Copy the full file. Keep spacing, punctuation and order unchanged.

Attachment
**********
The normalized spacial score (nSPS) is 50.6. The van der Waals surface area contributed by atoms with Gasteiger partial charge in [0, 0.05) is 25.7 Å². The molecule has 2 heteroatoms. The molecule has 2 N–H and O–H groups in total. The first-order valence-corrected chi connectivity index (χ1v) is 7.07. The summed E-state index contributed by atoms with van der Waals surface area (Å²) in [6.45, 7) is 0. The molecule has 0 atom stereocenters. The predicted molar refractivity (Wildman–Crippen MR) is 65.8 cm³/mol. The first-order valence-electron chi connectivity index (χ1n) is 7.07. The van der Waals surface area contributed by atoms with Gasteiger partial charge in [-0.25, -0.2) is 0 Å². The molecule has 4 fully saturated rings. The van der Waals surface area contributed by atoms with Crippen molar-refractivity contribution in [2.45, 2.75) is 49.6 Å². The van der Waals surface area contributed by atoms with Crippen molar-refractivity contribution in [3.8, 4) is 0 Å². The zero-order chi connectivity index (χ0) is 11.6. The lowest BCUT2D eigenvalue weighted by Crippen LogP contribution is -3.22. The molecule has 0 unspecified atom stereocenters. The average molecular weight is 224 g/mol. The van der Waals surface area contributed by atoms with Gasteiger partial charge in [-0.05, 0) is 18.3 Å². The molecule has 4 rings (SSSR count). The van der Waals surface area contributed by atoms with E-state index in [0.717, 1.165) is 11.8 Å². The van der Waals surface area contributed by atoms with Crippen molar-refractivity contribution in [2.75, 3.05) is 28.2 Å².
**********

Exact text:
The normalized spacial score (nSPS) is 50.6. The van der Waals surface area contributed by atoms with Gasteiger partial charge in [0, 0.05) is 25.7 Å². The molecule has 2 heteroatoms. The molecule has 2 N–H and O–H groups in total. The first-order valence-corrected chi connectivity index (χ1v) is 7.07. The summed E-state index contributed by atoms with van der Waals surface area (Å²) in [6.45, 7) is 0. The molecule has 0 atom stereocenters. The predicted molar refractivity (Wildman–Crippen MR) is 65.8 cm³/mol. The first-order valence-electron chi connectivity index (χ1n) is 7.07. The van der Waals surface area contributed by atoms with Gasteiger partial charge in [-0.25, -0.2) is 0 Å². The molecule has 4 fully saturated rings. The van der Waals surface area contributed by atoms with Crippen molar-refractivity contribution in [2.45, 2.75) is 49.6 Å². The van der Waals surface area contributed by atoms with Crippen molar-refractivity contribution in [3.8, 4) is 0 Å². The zero-order chi connectivity index (χ0) is 11.6. The lowest BCUT2D eigenvalue weighted by Crippen LogP contribution is -3.22. The molecule has 0 unspecified atom stereocenters. The average molecular weight is 224 g/mol. The van der Waals surface area contributed by atoms with Gasteiger partial charge in [-0.05, 0) is 18.3 Å². The molecule has 4 rings (SSSR count). The van der Waals surface area contributed by atoms with E-state index in [0.717, 1.165) is 11.8 Å². The van der Waals surface area contributed by atoms with Crippen molar-refractivity contribution in [2.75, 3.05) is 28.2 Å².